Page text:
A Long Way to Freedom

The SADC summit in Angola was a defining moment for those pushing for early elections in Zimbabwe, emphasizing the need to implement the GPA to its fullest. One of the critical factors that needs to be dealt with, and it is becoming an urgent matter of concern, is reigning in the military from making comments that threaten the democratic processes.  We remember fully the remarks made by one Brigadier Nyikayaramba and some of the senior Service Chiefs that the position of the president will only be occupied by people with liberation war credentials.

Now there is Major General Trust Mugoba quoted in The Herald of 5th June 2012 during the funeral parade of Lieutenant-Colonel Thabani Khumalo at Imbizo Barracks;

“Society must understand that the land reform and the Indigenisation programmes are part of our revolutionary history. As the military, we do not only believe, but act in defense of these values and we will not respect any leader who does not respect the revolution. We will not even allow them to go into office because they do not represent the ideology we fought for. As the military establishment, we have an ideology that is represented in the mission of Zanu-PF…”

This is a clear sign that some sections of the military are a threat to democracy and bolster the need for security sector reforms amongst other reforms. It is true that the military defends a country from threats, but to make statements to the fact that even democratically elected representatives will not occupy the office of the president is holding the nation to ransom. It is a declaration that even the will of the people will be subverted if an outcome of an election does not declare ZANU PF as the winner. With such thoughts, who would begrudge the citizens of this country for thinking that the March 2008 election delay in releasing the results was a military exercise because the preferred candidate had not won?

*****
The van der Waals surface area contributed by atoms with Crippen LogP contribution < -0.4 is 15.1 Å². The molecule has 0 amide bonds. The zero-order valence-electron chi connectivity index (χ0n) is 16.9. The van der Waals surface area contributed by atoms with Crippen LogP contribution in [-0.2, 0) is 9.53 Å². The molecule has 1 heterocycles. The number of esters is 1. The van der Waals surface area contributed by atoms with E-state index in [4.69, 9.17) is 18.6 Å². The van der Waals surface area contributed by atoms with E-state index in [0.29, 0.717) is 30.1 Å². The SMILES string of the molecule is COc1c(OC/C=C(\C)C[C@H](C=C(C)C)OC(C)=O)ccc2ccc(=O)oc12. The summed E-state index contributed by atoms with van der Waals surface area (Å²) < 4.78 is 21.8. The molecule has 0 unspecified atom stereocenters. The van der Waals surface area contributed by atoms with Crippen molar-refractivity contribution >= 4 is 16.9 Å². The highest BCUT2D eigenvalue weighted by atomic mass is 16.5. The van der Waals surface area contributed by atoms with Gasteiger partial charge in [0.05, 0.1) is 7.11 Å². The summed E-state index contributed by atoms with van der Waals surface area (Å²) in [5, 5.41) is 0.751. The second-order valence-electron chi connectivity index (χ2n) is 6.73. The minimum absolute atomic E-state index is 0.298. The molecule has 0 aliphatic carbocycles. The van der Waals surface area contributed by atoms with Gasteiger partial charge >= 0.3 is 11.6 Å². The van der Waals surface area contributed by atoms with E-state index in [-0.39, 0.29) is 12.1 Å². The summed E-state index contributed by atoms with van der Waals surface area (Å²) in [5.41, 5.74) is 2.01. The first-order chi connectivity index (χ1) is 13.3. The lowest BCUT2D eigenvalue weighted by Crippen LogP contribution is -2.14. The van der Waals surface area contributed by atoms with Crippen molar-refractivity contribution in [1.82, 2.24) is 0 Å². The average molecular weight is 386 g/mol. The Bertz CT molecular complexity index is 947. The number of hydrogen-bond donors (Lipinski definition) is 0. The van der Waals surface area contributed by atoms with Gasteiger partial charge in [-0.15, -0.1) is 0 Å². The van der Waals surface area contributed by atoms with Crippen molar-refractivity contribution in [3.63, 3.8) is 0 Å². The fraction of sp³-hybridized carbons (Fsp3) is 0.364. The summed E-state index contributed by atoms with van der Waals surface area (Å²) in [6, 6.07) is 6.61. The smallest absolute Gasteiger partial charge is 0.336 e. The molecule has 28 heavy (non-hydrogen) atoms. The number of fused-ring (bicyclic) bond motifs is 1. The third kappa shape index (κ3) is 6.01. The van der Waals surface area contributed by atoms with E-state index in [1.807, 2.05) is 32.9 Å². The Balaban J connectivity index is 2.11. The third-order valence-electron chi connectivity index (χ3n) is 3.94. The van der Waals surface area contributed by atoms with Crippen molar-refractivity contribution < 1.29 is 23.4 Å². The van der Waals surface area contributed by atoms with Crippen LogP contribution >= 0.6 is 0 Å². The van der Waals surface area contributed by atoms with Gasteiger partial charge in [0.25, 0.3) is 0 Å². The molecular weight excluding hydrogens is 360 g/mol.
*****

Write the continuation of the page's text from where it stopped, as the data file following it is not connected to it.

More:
Armed Soldiers in Zimbabwe

The gains of the revolution must be safeguarded by all patriotic Zimbabweans. But there has to be a shared vision in all we do. Take for instance the land reform programme that resulted in multiple farm ownership by the chefs and the continued looting of farm implements at the expense of the masses. That was not part of the revolutionary ideals and can be summed up as a revolution that lost its way.

But the Major must be reminded that, we have a right to determine our own destiny, we have a right to choose our leaders. If the people elect a “puppet”, it is their puppet and that is their democratic right. The army must not influence the choices people make regarding their representatives, because these choices are informed by the experiences people have gone through over the last three decades. Political parties must sell their message to the people without the backing of the guns.

We have seen smooth transitions in the last few months in Southern Africa, in Malawi, Zambia and most recently in Lesotho. What the people say is what goes in some other African states. Threats by the military in Zimbabwe’s context are a clear demonstration that we are still a long way from conducting peaceful and credible elections whilst the army continues to make threats.


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